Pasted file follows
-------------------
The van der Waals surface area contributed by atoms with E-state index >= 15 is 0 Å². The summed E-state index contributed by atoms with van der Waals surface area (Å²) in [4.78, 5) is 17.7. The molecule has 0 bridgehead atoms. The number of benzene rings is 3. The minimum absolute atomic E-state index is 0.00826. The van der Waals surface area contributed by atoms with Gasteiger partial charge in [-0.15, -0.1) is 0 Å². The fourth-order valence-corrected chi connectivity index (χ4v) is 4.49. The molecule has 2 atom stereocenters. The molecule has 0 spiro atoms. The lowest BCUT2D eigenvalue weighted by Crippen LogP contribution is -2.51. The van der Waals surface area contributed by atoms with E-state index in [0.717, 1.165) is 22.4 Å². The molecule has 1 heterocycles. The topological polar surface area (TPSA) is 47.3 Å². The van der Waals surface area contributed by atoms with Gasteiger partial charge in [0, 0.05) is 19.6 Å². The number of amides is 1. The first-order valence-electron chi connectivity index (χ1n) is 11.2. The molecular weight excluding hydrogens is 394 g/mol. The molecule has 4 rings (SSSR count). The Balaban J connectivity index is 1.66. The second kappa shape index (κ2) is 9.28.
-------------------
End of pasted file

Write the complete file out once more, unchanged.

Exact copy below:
The van der Waals surface area contributed by atoms with E-state index >= 15 is 0 Å². The summed E-state index contributed by atoms with van der Waals surface area (Å²) in [4.78, 5) is 17.7. The molecule has 0 bridgehead atoms. The number of benzene rings is 3. The minimum absolute atomic E-state index is 0.00826. The van der Waals surface area contributed by atoms with Gasteiger partial charge in [-0.15, -0.1) is 0 Å². The fourth-order valence-corrected chi connectivity index (χ4v) is 4.49. The molecule has 2 atom stereocenters. The molecule has 0 spiro atoms. The lowest BCUT2D eigenvalue weighted by Crippen LogP contribution is -2.51. The van der Waals surface area contributed by atoms with E-state index in [0.717, 1.165) is 22.4 Å². The molecule has 1 heterocycles. The topological polar surface area (TPSA) is 47.3 Å². The van der Waals surface area contributed by atoms with Gasteiger partial charge in [0, 0.05) is 19.6 Å². The number of amides is 1. The first-order valence-electron chi connectivity index (χ1n) is 11.2. The molecular weight excluding hydrogens is 394 g/mol. The molecule has 4 rings (SSSR count). The Balaban J connectivity index is 1.66. The second kappa shape index (κ2) is 9.28.